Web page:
During his tenure in the White House, President Obama has focused some much needed attention the prison system in the United States, a system that incarcerates more people on non-violent drug offenses than the entire incarcerated population of the European Union, despite having a population that is more than 2 million people larger. In fact, the United States leads the world in its rate of incarceration, locking up more than 700 people per 100,000, more than 10 times the rate as any of our peer, post-industrial societies, and a rate that exceeds Russia, North Korea and Saudi Arabia, countries that are often thought of as carceral states. All of this while crime, particularly violent crime, continues to drop.
After the tragic shootings in Baton Rouge and Dallas in July, President Obama gave a “facts” speech in which he noted the racial disparities in traffic stops (blacks are 30 percent more likely to be stopped) and in sentencing (blacks receive sentences that are 20 percent longer than their white counterparts when they are convicted of the same crime).
Last month, Obama went one step further in drawing attention to the impact of incarceration on families: "As successful as we’ve been in reducing crime in this country, the extraordinary rate of incarceration of nonviolent offenders has created its own set of problems that are devastating," he said. "Entire communities have been ravaged where largely men, but some women, are taken out of those communities. Kids are now growing up without parents. It perpetuates a cycle of poverty and disorder in their lives. It is disproportionately young men of color that are being arrested at higher rates, charged and convicted at higher rates, and imprisoned for longer sentences."
President Obama’s statement is important because it sheds light on the collateral damage that mass incarceration creates. Each day in the United States 6 million children have a parent in prison, most are left behind to be raised by single mothers, grandmothers, and sadly thousands of African American children are moved into the foster care system. But incarceration devastates communities in other ways as well, especially because it is concentrated. In many low-income Black communities, 70 percent of adult men will spend at least some time in prison. They return to their communities having, among other things, lost their rights to vote, an issue that Virginia Gov. Terry McAuliffe is trying to address. Despite his efforts, at every turn, the Virginia assembly turns back the progress on re-instating the voting rights of disenfranchised felons. As a result, our representative democracy is far from representative. In many low-income Black communities, as a direct result of felony drug sentencing, there are not enough people who have retained the right to vote to have any meaningful voice in local, state or national elections. Important issues to consider as both candidates, Trump and Clinton, talk about courting the Black vote.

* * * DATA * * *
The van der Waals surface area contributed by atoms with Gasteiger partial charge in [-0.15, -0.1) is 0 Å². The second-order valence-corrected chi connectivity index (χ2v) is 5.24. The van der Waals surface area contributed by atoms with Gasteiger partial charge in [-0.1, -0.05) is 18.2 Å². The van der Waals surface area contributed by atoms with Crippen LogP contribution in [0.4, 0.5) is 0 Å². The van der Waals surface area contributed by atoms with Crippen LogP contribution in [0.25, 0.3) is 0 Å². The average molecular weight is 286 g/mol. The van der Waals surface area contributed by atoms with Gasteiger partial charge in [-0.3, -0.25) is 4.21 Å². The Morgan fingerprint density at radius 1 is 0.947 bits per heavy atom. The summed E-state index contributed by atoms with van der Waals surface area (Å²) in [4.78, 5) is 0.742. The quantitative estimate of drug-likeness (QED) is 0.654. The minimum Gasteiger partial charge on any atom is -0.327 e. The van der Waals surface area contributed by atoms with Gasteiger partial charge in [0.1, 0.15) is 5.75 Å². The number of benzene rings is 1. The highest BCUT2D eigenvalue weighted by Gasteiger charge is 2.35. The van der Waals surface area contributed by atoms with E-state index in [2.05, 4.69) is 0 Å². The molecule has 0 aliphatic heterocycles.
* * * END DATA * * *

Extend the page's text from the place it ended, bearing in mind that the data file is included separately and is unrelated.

We applaud any positive movement in prison reform, and President Obama’s efforts, including the commuting of federal sentences and the revisions to the sentencing guidelines with respect to crack and power cocaine have made an immeasurable difference in the individual lives of those impacted. That being said, with respect to both of these efforts, they do not represent prison reform in any meaningful way as they impact just a tiny fraction, less than 1 percent, of the 2.3 million people who are currently incarcerated in the United States.
Real prison reform will demand that we, as a society, ask critical questions about the purpose of incarceration and the relative costs and benefits of the current system. For every person we incarcerate at a cost of more than $30,000 per year, how many students in under resourced schools could receive an education that would help to break the intergenerational cycles of poverty, high school dropout, and incarceration? For every drug offender we incarcerate, how many addicts could be successfully treated? And, how many at risk youth could be receive prevention programming that would reduce their probability of ever using drugs to begin with? What is the cost to society when more than a third of Black men will spend some time in prison? What is the cost for caring for the 6 million children who have a parent in prison? At the end of the day we wonder, are these costs worth it? Or, are there more efficient ways to use our resources that ensure that all citizens living in the United States have a shot at achieving the American Dream, for themselves and for their children?
Angela J. Hattery, Ph.D. George Mason University. Earl Smith, Ph.D. George Mason University, professor emeritus, Wake Forest University. To read more, visit our blog at www.smithandhattery.com. Look for our forthcoming book: Policing the Black Body, published by Rowman and Littlefield.
The views expressed by authors are their own and not the views of The Hill.